Cayman Water Company has donated US$3,375 to buy 75 water filtration units to help combat cholera and other pathogens at risk of contaminating Haiti’s drinking water in the wake of Hurricane Matthew.
Matthew, a category 5 storm, hit southwest Haiti on Oct. 4.
More than 500 people died and almost 800,000 more were left in need of food and water. Around 3,500 suspected cholera cases have been reported in storm-hit areas.
The money will go toward the purchase of Sawyer PointONE water purifier units and five-gallon buckets manufactured in Haiti by Plastech Industries.
Donations will be managed by the Pan American Development Fund, according to organizers.
The response is part of the Haiti Relief Effort project by the Caribbean Desalination Association’s newly established Humanitarian Committee. According to the association, 1,000 purifier units can provide clean water for up to 340,000 people per day.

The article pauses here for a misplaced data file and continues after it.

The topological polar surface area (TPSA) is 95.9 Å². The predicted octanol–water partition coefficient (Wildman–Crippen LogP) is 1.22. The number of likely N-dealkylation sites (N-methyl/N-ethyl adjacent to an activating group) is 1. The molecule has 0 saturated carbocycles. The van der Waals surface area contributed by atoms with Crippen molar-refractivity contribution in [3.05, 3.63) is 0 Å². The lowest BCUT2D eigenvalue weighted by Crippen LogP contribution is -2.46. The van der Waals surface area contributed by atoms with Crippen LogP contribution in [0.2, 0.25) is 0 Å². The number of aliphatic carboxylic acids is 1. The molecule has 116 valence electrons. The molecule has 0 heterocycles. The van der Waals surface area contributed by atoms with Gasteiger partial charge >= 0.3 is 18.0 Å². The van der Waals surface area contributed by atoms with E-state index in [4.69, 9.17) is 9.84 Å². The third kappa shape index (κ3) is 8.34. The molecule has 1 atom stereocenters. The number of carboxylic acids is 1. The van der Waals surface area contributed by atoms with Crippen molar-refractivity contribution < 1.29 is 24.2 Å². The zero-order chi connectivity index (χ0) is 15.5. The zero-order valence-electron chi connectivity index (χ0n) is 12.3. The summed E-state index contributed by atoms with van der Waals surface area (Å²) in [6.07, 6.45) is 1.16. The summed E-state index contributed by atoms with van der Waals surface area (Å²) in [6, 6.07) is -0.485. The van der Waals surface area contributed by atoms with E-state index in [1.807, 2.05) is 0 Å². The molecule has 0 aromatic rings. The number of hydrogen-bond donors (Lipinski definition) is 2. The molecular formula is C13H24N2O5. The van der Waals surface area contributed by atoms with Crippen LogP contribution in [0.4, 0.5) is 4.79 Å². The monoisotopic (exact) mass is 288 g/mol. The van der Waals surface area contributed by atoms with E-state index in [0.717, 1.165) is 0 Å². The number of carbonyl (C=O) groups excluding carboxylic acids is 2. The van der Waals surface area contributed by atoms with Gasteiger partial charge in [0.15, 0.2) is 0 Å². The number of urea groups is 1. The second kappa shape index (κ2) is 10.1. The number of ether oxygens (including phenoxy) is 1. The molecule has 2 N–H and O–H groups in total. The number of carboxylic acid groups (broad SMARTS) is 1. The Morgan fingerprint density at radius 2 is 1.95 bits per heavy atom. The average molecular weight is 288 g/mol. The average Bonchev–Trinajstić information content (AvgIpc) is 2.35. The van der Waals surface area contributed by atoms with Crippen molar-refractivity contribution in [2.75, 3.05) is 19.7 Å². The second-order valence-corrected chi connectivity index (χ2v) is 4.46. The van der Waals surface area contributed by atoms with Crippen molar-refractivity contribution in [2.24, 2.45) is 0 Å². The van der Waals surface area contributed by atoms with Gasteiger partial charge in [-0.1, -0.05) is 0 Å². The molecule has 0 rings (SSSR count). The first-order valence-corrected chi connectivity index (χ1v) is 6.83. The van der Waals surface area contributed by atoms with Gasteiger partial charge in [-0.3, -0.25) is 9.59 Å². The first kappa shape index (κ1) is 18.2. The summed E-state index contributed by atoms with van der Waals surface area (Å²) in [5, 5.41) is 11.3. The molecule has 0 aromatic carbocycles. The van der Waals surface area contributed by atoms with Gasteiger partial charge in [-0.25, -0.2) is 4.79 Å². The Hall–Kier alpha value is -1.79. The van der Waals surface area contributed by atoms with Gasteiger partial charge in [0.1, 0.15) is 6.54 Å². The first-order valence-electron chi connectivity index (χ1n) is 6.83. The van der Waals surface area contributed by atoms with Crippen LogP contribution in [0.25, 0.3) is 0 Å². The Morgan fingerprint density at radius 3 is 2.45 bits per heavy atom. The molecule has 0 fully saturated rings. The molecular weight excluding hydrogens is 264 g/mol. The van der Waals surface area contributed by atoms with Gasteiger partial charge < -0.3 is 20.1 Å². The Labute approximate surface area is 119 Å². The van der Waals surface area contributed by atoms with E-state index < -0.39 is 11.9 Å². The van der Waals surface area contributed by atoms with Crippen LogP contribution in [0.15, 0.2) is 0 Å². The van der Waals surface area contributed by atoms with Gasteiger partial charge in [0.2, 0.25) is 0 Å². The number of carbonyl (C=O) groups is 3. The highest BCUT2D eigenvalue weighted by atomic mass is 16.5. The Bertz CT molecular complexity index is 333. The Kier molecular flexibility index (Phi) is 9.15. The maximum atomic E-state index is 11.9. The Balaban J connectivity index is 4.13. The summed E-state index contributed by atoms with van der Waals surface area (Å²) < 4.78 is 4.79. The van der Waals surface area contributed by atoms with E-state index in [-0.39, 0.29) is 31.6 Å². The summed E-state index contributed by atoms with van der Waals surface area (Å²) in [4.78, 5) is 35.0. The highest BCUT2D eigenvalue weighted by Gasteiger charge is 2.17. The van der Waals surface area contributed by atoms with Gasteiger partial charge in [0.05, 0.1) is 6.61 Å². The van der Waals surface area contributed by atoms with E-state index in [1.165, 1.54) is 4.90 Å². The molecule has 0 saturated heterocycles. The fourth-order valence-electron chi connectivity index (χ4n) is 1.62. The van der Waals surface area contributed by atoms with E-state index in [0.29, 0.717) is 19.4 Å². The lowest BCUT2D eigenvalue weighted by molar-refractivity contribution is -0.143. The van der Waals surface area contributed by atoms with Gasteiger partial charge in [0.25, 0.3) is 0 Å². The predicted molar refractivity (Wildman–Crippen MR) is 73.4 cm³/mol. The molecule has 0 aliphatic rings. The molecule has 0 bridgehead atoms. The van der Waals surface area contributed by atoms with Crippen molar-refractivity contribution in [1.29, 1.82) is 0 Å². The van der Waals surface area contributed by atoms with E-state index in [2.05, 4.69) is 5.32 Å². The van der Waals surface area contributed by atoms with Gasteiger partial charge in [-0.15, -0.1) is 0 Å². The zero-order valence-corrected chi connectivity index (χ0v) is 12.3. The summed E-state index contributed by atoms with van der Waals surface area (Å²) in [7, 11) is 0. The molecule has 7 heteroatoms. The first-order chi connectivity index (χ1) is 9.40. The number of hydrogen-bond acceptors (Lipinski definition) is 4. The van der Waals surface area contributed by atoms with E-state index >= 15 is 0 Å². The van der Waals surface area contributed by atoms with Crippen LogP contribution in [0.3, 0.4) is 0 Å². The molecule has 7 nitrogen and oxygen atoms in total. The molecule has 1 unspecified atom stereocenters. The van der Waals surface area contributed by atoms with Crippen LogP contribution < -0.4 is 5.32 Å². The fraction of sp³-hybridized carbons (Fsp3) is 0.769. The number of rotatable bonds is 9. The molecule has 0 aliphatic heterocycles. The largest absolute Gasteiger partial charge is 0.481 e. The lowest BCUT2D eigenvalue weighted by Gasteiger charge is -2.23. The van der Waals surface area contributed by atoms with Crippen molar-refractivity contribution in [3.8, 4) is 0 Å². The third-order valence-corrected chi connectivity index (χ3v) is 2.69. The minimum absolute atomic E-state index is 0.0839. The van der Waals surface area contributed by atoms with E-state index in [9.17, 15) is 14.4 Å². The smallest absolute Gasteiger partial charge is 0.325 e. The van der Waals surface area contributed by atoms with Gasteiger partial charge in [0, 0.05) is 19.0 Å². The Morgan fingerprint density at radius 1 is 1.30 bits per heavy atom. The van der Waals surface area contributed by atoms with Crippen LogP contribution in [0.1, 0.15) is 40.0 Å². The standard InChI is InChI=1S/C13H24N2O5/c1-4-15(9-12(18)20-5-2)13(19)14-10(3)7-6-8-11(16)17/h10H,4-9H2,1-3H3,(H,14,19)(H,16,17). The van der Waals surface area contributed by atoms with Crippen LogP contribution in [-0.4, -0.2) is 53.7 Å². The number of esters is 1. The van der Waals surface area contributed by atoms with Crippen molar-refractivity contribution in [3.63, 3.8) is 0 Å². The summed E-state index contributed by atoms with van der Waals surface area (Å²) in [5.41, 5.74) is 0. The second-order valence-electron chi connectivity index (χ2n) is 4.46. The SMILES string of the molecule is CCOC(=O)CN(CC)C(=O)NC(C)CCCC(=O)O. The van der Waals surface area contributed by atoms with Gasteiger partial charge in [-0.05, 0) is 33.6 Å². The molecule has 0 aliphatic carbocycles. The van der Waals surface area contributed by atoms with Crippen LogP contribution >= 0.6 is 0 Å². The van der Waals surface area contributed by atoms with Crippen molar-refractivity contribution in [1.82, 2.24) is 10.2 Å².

The cost of each complete unit is US$45 and covers the cost of shipping as well.
“We commend CaribDA for taking the initiative to provide an effective means to meet Haiti’s most basic need,” Karlene Singh, business development project engineer at Consolidated Water and the association’s director, said in a press release.
“Cayman Water is so pleased to be able to offer our support and help bring safe drinking water to our neighbour, especially in their time of need,” she added.
The nonprofit CaribDA represents sponsors from around the Caribbean region who are interested in water desalination, reuse and improvement.
The donation drive is open to the public.